Originally bred as a light working dog in the mountainous regions of Bavaria, Germany, the Bavarian Mountain Hound principally specialised in tracking large game, such as wild boar and deer, following the trail of blood made by injury. Such a discipline derives from the Middle Ages, when hunting weaponry was far less accurate and game was often wounded but not outright killed. The Bavarian Mountain Hound was selectively crossbred in the early 19th century to fulfill the need for tracking large game, with a steady temperament, a strong sense of smell and a resilient body structure.
A medium build breed with characteristic high-set ears, an elongated head and medium set tail, the Bavarian Mountain Hound is not commonly found in the domestic environment due to its desire for plentiful outdoor space, but rather, the breed is popularly owned by game wardens and foresters in need of a responsive and robust hunting companion. The Bavarian Mountain Hound does, however, have an amiable temperament, making it an affectionate and companionable dog for families. Commonly recognised in colour variations of brindle or black-masked fawn.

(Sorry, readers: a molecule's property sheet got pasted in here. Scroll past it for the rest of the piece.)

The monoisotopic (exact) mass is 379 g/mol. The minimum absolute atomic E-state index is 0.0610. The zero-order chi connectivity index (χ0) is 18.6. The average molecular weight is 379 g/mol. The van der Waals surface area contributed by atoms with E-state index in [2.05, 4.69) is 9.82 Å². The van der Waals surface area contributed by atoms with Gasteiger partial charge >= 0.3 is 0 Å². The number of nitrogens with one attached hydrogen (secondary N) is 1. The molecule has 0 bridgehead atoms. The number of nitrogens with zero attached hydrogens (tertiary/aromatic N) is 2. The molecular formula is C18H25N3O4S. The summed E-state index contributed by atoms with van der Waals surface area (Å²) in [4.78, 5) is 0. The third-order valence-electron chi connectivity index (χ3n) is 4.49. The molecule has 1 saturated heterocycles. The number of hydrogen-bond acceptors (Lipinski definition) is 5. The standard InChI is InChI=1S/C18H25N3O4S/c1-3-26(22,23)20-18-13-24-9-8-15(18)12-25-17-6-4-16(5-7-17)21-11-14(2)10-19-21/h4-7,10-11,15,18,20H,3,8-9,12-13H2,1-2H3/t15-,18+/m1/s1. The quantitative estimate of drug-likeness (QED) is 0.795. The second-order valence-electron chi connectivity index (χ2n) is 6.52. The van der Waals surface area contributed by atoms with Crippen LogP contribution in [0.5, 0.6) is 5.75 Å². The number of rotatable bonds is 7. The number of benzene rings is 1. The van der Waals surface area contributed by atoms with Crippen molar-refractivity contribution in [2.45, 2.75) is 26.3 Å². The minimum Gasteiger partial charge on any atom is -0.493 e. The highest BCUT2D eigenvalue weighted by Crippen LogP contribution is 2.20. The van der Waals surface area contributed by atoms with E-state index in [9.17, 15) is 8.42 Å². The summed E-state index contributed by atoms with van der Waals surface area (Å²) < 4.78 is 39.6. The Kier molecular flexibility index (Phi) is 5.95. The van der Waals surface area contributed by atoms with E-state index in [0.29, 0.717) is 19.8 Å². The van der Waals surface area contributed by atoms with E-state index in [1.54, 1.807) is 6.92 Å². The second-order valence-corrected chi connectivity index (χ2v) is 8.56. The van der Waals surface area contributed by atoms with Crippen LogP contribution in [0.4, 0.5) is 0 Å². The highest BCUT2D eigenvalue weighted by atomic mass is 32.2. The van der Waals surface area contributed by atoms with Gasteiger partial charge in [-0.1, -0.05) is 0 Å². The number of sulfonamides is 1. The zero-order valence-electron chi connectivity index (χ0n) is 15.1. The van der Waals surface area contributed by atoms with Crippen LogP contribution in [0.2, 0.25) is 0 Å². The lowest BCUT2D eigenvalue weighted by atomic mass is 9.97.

Despite being discrepancies across gender, this breed typically weighs between 20-25 kg, with an average life expectancy of 10 years, although this is subject to change depending on appropriate care given. The Bavarian Mountain Hound has a powerful hunting instinct that relies upon sharp senses and agility, notorious to this breed. Poised, agile and devoted to its family, the breed makes a great addition to the active family or to a dedicated sole owner, providing its needs for activity, enrichment and companionship are met.
With the Bavarian Mountain Hound there exists few known common health threats, whether serious or otherwise. The resilient constitution of this breed, bred into it for the purposes of tracking, translates through general good health.